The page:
So, Clinton upped the ante. The fake Trump-Russia allegations would neutralize Clinton’s political negatives on the FBI investigation email server and potentially being compromised.

Per Durham, the information was cultivated by the internet company for distribution to the Clinton campaign, whose attorneys at Perkins Coie, including Michael Sussman passed along to the CIA and the FBI. In September, Durham indicted Sussman for providing false information to the FBI and for lying about his association with the Clinton campaign. The company was tasked with “min[ing] Internet data to establish ‘an inference’ and ‘narrative’ tying then-candidate Trump to Russia… [in order] to please certain ‘VIPs,’ referring to individuals at [Perkins Coie] and the Clinton Campaign.”

The transfer of the intelligence to the Justice Department would then be used to produce headlines of an FBI investigation into a Trump-Russia conspiracy to steal the election, stories that were published by Michael Isikoff, David Corn and others in Sept. and Oct. 2016.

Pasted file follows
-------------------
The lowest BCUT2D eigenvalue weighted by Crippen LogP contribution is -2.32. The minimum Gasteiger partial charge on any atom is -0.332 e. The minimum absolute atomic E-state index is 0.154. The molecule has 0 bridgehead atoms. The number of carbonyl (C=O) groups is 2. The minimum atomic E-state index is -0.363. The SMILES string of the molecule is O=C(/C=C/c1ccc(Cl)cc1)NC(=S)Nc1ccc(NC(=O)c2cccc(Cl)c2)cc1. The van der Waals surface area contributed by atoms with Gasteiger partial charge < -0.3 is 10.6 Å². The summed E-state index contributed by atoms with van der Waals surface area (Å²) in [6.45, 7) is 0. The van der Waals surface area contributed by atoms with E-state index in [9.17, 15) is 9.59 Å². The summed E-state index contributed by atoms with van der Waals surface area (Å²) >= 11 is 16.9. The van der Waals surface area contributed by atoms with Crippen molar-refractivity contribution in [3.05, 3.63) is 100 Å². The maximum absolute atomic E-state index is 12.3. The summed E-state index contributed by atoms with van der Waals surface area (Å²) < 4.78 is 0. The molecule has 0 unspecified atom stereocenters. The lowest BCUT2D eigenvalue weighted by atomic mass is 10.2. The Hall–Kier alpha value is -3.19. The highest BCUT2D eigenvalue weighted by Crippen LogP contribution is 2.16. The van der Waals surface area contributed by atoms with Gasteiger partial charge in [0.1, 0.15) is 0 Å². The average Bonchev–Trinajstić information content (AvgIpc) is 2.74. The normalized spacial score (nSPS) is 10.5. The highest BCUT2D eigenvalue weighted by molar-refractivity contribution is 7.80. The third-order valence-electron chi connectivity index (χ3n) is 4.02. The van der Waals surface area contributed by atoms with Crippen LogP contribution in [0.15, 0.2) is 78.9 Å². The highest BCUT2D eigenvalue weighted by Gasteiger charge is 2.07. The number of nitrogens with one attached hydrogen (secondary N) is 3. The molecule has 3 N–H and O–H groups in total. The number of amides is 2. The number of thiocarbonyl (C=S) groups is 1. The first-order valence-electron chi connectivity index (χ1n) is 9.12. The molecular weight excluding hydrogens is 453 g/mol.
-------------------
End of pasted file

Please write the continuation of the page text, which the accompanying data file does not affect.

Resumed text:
After Trump won the election and was sworn into office, the DNC sought to exploit federal contracts the internet company had with the executive branch in order to spy on the White House. Per Durham: “Internet Company-1, had come to access and maintain dedicated servers for the EOP [Executive Office of the President] as part of a sensitive arrangement whereby it provided DNS resolution services to the EOP. Tech Executive-1 and his associates exploited this arrangement by mining the EOP’s DNS traffic and other data for the purpose of gathering derogatory information about Donald Trump.”